# Some help to solve this integral: $\displaystyle\int\ \bigg(\cos\Big(\arctan\big(\sin\left(\text{arccot}(x)\right)\big)\Big)\bigg)^2\ \text{d}x$

Is there an easy way to prove this result?

$$\int\ \bigg(\cos\Big(\arctan\big(\sin\left( \text{arccot}(x)\right)\big)\Big)\bigg)^2\ \text{d}x = x - \frac{1}{\sqrt{2}}\arctan\left(\frac{x}{\sqrt{2}}\right)$$

I tried some substitutions but I got nothing helpful, like:

• $x = \cot (z)$

I also tried the crazy one:

• $x = \cot(\arcsin(\tan(\arccos(z))))$

But no idea.

Thank you!

• First hint : $\sin(arccot(x))=\frac{1}{\sqrt{x^2+1}}$ (for positive $x$). – Peter Sep 14 '16 at 20:38
• Drawing triangles really helps. – Sean Roberson Sep 14 '16 at 20:40
• This really looks like the consequence of a series of trigonometric identities, more than some particular integration technique. – b00n heT Sep 14 '16 at 20:40
• Second hint : $\cos(\arctan(x))=\frac{1}{\sqrt{x^2+1}}$ – Peter Sep 14 '16 at 20:43
• @Peter : Could you type $\cos(\arctan(x))$ instead of $\cos(arctan(x))$. The latter doesn't have proper spacing in things like $a\arctan b$ or $a\arctan(b)$ (and I include both of those examples so you can see the context-dependent nature of the spacing. $\qquad$ – Michael Hardy Sep 14 '16 at 20:44

$\alpha = \cot^{-1} x\\ \beta = \tan^{-1} (\sin \alpha)$

Use trig indentities to find $\csc \alpha$ and $\sin \alpha$

$\sin\alpha = \tan \beta$

Use similar identities to find $\sec \beta$ and $\cos\beta$

After using trigonometry, you should be able to get

$$\cos(\arctan(\sin( \text{arccot}(x)))) = \sqrt{1 - \frac{1}{x^2+2}}$$

From there, I'd assume it's just a trig sub problem.

• From there is really trivial. I am now curious to get that identity. Thanks! – Von Neumann Sep 14 '16 at 20:43
• Well, I'll do half of it, the rest of it is done in a very similiar way. Let $\theta = \text{arccot}(x)$, then $\cot(\theta) = x$, and hence using right triangles we've $\sin(\theta) = \sqrt{1+x^2}$. – DaveNine Sep 14 '16 at 20:45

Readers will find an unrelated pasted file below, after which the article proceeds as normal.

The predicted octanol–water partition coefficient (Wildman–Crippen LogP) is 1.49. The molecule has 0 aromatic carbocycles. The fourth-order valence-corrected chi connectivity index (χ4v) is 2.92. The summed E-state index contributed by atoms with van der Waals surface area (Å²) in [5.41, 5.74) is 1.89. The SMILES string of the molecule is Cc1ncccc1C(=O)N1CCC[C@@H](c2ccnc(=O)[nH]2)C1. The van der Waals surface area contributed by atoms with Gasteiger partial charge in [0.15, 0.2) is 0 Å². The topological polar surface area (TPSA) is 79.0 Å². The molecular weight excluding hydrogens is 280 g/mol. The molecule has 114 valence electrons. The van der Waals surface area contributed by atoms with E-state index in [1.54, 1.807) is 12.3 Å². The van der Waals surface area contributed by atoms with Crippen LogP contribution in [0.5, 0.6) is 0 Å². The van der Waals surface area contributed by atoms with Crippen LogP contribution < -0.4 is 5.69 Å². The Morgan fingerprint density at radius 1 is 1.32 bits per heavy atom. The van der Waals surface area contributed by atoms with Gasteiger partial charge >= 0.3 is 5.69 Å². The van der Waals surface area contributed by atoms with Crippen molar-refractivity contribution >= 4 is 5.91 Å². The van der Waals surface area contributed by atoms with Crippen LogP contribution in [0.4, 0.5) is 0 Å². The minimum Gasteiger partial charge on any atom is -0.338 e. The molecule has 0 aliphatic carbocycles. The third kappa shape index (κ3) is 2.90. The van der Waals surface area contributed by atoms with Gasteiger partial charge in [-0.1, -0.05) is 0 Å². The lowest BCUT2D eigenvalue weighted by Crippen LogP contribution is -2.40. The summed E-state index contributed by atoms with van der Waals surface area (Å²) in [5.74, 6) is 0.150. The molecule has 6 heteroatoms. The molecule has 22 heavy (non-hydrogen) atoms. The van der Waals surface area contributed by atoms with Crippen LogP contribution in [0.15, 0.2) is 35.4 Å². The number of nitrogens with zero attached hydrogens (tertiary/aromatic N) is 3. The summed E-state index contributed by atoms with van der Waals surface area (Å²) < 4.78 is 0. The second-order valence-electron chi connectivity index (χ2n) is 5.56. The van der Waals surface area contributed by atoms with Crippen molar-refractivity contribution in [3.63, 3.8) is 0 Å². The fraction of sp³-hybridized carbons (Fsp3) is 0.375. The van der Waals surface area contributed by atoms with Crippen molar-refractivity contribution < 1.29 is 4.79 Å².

As mentioned in comments, draw the triangles. You have $$\frac x 1 = x = \cot\theta = \frac{\text{adjacent}}{\text{opposite}}$$ so if you have a triangle in which $\text{opposite}=1$ and $\text{adjacent} = x$ then you have $\text{hypotenuse} = \sqrt{x^2+1}$ and so $$\sin\theta = \frac{\text{opposite}}{\text{hypotenuse}} = \frac 1 {\sqrt{x^2+1}}$$ so $$\sin\operatorname{arccot} x = \frac 1 {\sqrt{x^2+1}}.$$ Then do a similar thing with the cosine of the arctangent.

HINT: $$\cos \left(\arctan \left(x\right)\right)=\frac{\sqrt{1+x^2}}{1+x^2}$$ So \begin{align} \\& \int \:\left(\cos \left(\arctan \left(\sin \left(\:arccot\:\left(x\right)\right)\right)\right)\right)^2dx \\& = \int \frac{x^2+1}{x^2+2}dx \\& = \color{red}{\frac{\sqrt{2}x-\arctan \left(\frac{\sqrt{2}x}{2}\right)}{\sqrt{2}}+C} \end{align}

The integral is equal to $$\int 1-\frac{1}{2+x^2}dx$$ this is now easy to integrate.

• This is a hint. Please mark it as a hint! – Peter Sep 14 '16 at 20:40
• That is cool, but can you prove this identity? Does it holds for all $x$? – Von Neumann Sep 14 '16 at 20:40
• Its not a hint, its a concise solution. – Rene Schipperus Sep 14 '16 at 20:42
• @FourierTransform Yes, for example $\cos^2x=\frac{1}{1+\tan^2x}$, this removes the first iteration, the second is similar. – Rene Schipperus Sep 14 '16 at 20:43